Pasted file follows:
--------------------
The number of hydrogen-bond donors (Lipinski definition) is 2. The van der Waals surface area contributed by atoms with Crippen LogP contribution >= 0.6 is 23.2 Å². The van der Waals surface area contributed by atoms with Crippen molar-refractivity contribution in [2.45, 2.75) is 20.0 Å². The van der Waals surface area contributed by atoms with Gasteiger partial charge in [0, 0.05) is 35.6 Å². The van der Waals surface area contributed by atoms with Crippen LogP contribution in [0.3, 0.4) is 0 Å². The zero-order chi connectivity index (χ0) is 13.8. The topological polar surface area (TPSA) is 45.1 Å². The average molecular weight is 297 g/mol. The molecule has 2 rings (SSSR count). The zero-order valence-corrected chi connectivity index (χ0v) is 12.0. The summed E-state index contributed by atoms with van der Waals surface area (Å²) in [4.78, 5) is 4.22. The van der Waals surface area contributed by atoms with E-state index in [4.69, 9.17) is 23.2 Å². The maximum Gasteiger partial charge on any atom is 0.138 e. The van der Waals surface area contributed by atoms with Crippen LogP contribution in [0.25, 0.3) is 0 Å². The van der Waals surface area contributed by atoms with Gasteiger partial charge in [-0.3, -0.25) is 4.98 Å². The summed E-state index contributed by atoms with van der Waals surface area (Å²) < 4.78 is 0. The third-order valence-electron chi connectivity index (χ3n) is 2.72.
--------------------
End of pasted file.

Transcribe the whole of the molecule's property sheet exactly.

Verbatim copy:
The number of hydrogen-bond donors (Lipinski definition) is 2. The van der Waals surface area contributed by atoms with Crippen LogP contribution >= 0.6 is 23.2 Å². The van der Waals surface area contributed by atoms with Crippen molar-refractivity contribution in [2.45, 2.75) is 20.0 Å². The van der Waals surface area contributed by atoms with Gasteiger partial charge in [0, 0.05) is 35.6 Å². The van der Waals surface area contributed by atoms with Crippen LogP contribution in [0.3, 0.4) is 0 Å². The zero-order chi connectivity index (χ0) is 13.8. The topological polar surface area (TPSA) is 45.1 Å². The average molecular weight is 297 g/mol. The molecule has 2 rings (SSSR count). The zero-order valence-corrected chi connectivity index (χ0v) is 12.0. The summed E-state index contributed by atoms with van der Waals surface area (Å²) in [4.78, 5) is 4.22. The van der Waals surface area contributed by atoms with E-state index in [4.69, 9.17) is 23.2 Å². The maximum Gasteiger partial charge on any atom is 0.138 e. The van der Waals surface area contributed by atoms with Crippen LogP contribution in [0.25, 0.3) is 0 Å². The van der Waals surface area contributed by atoms with Gasteiger partial charge in [-0.3, -0.25) is 4.98 Å². The summed E-state index contributed by atoms with van der Waals surface area (Å²) < 4.78 is 0. The third-order valence-electron chi connectivity index (χ3n) is 2.72.